Cost of Nicola Sturgeon’s trip to North America revealed

The cost of Nicola Sturgeon’s recent trade visit to North America to taxpayers has been revealed.

By The Newsroom
Wednesday, 6th March 2019, 9:01 am
Updated Thursday, 7th March 2019, 10:17 am

The First Minister’s five-day trip to the US and Canada last month cost £44,000.

In response to a freedom of information request, The Scottish Government said Ms Sturgeon’s flights cost £7098, including business class from to Washington DC and the return flight from Toronto and five nights in hotels another £950.

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Nicola Sturgeon spekaing at Georgetown University on in the US. Picture: Scottish Government

The First Minister’s seven support staff cost £21,025 in flights, £6644 in accommodation, and £3064 in subsistence.

All flights were economy class, except when Ms Sturgeon and her private secretary travelled business class on the two transatlantic legs.

Cars cost £3082 in the US for “standards SUVs” and £2144 in Canada for an SUV and a mini-bus.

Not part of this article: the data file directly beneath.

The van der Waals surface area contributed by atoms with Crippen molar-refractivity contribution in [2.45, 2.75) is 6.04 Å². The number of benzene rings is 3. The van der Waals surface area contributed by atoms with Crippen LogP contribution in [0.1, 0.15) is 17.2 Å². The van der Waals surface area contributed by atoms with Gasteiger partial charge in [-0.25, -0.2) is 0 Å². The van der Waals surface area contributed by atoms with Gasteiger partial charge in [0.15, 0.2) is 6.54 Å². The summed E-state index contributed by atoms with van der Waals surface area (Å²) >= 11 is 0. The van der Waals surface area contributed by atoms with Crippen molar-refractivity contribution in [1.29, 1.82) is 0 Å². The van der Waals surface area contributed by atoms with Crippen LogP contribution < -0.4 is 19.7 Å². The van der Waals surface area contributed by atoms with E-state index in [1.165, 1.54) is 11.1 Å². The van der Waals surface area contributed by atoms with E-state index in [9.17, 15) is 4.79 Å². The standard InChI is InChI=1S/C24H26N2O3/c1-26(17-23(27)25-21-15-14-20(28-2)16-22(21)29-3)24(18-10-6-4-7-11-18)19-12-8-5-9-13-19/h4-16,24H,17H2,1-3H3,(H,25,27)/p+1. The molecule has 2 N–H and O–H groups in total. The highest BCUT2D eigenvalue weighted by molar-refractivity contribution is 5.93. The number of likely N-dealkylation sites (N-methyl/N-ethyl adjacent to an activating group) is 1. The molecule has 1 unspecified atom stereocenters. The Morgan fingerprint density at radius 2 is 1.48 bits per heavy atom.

The government would not name Ms Sturgeon’s hotels on security grounds.

Speaking before the trip, Ms Sturgeon said: “Scotland has a longstanding relationship with North America across family, friendship, culture and business.

“The latest figures released show how important our trade relationship with North America is for our economy.

“This visit will build on the existing links between our countries and provide new opportunities for us to work together.”

Ms Sturgeon drew criticism from Scotland’s pro-Union political parties after telling a US broadcaster during her visit that the country will be independent from the UK within five years.

Scottish Tory chief whip Maurice Golden said: “Nicola Sturgeon took a full week away from government business to bang the drum for independence, and that’s completely unacceptable.”

The US remains Scotland’s top export destination country, with an estimated £5.5 billion of exports in 2017 – up by 11.1 per cent from the previous year.

Canada continues to be a top 20 export destination worth £580 million in 2017.